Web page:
Connecticut consumers who are attracted to smaller cars should consider that compact vehicles fare poorly in most crashes. Even if their crash ratings appear to be good, those figures might not be based on scenarios with larger and heavier vehicles.
According to the Insurance Institute for Highway Safety, crash testing has only begun in the past few years to look at impacts between vehicles of different sizes. Testing had traditionally evaluated how a vehicle reacted in an accident with a vehicle of similar size or against a fixed barrier. In 2009, the institute collected data on crashes between minicars or subcompacts and midsize sedans. Tests always showed that the larger vehicle came through the crash in better condition than the smaller vehicle.
The reality that larger and heavier objects inflict more damage on smaller objects than they receive translated into more injuries for passengers inside smaller vehicles. Despite strides ahead in car safety, the institute reported that the smallest and lightest vehicles produced accident fatality rates twice as high as the deaths arising within heavier vehicles. Smaller cars simply had less mass to absorb the energy of an impact, which meant that greater forces reached the occupants and caused more injuries.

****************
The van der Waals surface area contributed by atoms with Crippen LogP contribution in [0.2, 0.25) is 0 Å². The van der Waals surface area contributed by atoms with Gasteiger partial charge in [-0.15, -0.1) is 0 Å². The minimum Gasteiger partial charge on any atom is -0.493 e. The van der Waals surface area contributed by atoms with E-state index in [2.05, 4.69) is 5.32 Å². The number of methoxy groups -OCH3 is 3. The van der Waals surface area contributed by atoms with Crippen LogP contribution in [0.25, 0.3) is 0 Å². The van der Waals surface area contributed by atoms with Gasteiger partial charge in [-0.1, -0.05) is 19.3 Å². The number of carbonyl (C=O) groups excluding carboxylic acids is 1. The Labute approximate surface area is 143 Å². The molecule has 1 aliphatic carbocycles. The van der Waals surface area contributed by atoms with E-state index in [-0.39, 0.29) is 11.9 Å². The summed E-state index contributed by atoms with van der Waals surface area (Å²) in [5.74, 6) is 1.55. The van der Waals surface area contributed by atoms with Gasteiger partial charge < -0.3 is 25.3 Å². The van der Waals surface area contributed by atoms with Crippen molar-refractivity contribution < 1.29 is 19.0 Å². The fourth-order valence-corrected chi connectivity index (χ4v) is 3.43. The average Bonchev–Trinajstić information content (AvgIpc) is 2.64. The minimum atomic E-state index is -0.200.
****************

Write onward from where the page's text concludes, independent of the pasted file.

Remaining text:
The size of a vehicle, however, does not influence the assignment of liability when crashes occur. A person hurt in a crash might recover damages, like compensation for medical bills and lost income, if the other driver appears to have caused the wreck. An attorney could evaluate the case to see how the law might assign liability. To build a personal injury claim, an attorney might find a crash reconstruction specialist who could provide testimony about the circumstances of the accident. This evidence could support an insurance claim or possibly persuade a jury to award damages.